A glove is a very personal thing. Its feel, fit, and eye appeal is as much mental as it is playable. Confidence builds with a player who takes that special glove with him/her on to the field - it’s just as much a reinforcement issue that says…" you’re not alone out here, I’m with ya."
However, the style and impression of the moment should not sway the player when selecting a glove off the rack. Sure, the laces all twisted and braided look really neat - but that should be a very low priority during the selection process.
Ask you son how the glove feels, how it balances its playability, what impressions does he get when he slips it on and starts to move his arm and hand back and forth, etc, etc. If you spot the ole … sales job, like he’s trying to convince himself as well as you … don’t confront him on it, just talk him through process again and reason things out that you and he are both on the same page.
Picking a glove can be a great experience for dad and son - in fact it can be a real bond that can last a life time. That special glove that both dad and son had a part of … that your son will take to the field with him every time he laces up the spikes.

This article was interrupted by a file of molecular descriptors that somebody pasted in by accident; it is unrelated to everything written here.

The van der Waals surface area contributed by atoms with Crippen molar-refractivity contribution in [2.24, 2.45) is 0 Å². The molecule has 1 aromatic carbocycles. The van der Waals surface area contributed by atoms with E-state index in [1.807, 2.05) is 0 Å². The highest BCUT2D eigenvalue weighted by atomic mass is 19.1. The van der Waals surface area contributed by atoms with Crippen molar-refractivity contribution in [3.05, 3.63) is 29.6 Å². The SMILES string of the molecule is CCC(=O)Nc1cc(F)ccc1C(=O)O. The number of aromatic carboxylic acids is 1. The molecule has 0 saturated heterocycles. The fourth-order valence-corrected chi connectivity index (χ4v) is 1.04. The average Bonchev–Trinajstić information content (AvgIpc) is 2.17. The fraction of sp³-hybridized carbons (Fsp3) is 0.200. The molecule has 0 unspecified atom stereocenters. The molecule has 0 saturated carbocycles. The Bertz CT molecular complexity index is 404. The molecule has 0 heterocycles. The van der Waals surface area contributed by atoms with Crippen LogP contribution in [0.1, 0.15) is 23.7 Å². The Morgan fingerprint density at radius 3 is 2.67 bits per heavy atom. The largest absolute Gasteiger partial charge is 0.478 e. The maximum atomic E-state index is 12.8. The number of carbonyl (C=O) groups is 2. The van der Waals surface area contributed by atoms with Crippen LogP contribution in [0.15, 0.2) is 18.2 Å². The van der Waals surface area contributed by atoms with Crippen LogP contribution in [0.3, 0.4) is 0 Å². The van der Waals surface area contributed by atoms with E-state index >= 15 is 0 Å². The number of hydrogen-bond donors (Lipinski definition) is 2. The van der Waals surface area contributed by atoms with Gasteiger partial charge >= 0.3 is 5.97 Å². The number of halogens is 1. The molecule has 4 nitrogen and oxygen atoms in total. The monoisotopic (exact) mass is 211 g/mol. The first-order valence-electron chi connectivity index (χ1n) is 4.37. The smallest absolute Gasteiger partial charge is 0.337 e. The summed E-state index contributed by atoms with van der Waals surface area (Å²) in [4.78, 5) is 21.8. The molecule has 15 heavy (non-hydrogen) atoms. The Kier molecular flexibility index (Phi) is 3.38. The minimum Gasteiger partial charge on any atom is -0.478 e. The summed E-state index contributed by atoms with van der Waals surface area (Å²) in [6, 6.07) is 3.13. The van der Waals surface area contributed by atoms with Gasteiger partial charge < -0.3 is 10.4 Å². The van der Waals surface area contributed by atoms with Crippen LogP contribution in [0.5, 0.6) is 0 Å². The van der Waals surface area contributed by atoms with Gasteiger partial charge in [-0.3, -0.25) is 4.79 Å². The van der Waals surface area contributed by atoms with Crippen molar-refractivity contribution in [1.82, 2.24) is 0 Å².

By the way, rummage sales, tag sales, garage sales and the like can offer some great glove buys … cheap. I have a collection of gloves that range from the classical pocket and web section design, to the new age multi-hinge animal hide of kangaroo and buck antelope.
Make the glove experience not expensive - which it is, but a journey in affordability “because”, a lesson in dollars and cents for the family … because of this glove we’re going to have to tighten our belts here… and so on.
I sincerely wish you and your son the best with your baseball experience.